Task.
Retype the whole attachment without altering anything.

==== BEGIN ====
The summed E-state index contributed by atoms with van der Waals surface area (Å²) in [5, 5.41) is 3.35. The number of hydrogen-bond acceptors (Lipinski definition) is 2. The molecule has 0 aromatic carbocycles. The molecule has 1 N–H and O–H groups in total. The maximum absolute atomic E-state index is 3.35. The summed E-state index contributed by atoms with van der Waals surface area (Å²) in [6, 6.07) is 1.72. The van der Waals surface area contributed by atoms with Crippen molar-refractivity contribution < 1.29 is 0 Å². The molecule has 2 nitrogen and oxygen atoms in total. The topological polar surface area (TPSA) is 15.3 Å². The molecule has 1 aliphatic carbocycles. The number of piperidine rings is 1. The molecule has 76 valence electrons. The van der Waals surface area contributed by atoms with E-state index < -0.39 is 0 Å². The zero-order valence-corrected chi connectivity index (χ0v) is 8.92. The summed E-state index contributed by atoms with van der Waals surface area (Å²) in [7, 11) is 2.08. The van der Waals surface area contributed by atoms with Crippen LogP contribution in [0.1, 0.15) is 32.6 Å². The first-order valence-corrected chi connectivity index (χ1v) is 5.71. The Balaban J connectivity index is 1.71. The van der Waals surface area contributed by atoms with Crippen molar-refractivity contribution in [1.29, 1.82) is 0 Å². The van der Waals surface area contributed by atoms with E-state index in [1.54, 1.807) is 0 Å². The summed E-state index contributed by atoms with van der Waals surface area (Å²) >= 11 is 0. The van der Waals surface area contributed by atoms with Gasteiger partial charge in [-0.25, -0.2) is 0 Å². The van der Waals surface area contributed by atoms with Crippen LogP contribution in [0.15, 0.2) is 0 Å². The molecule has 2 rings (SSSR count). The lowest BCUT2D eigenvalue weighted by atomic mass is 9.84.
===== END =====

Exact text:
The summed E-state index contributed by atoms with van der Waals surface area (Å²) in [5, 5.41) is 3.35. The number of hydrogen-bond acceptors (Lipinski definition) is 2. The molecule has 0 aromatic carbocycles. The molecule has 1 N–H and O–H groups in total. The maximum absolute atomic E-state index is 3.35. The summed E-state index contributed by atoms with van der Waals surface area (Å²) in [6, 6.07) is 1.72. The van der Waals surface area contributed by atoms with Crippen molar-refractivity contribution < 1.29 is 0 Å². The molecule has 2 nitrogen and oxygen atoms in total. The topological polar surface area (TPSA) is 15.3 Å². The molecule has 1 aliphatic carbocycles. The number of piperidine rings is 1. The molecule has 76 valence electrons. The van der Waals surface area contributed by atoms with E-state index < -0.39 is 0 Å². The zero-order valence-corrected chi connectivity index (χ0v) is 8.92. The summed E-state index contributed by atoms with van der Waals surface area (Å²) in [7, 11) is 2.08. The van der Waals surface area contributed by atoms with Crippen LogP contribution in [0.1, 0.15) is 32.6 Å². The first-order valence-corrected chi connectivity index (χ1v) is 5.71. The Balaban J connectivity index is 1.71. The van der Waals surface area contributed by atoms with Crippen molar-refractivity contribution in [1.29, 1.82) is 0 Å². The van der Waals surface area contributed by atoms with E-state index in [1.54, 1.807) is 0 Å². The summed E-state index contributed by atoms with van der Waals surface area (Å²) >= 11 is 0. The van der Waals surface area contributed by atoms with Gasteiger partial charge in [-0.25, -0.2) is 0 Å². The van der Waals surface area contributed by atoms with Crippen LogP contribution in [0.15, 0.2) is 0 Å². The molecule has 2 rings (SSSR count). The lowest BCUT2D eigenvalue weighted by atomic mass is 9.84.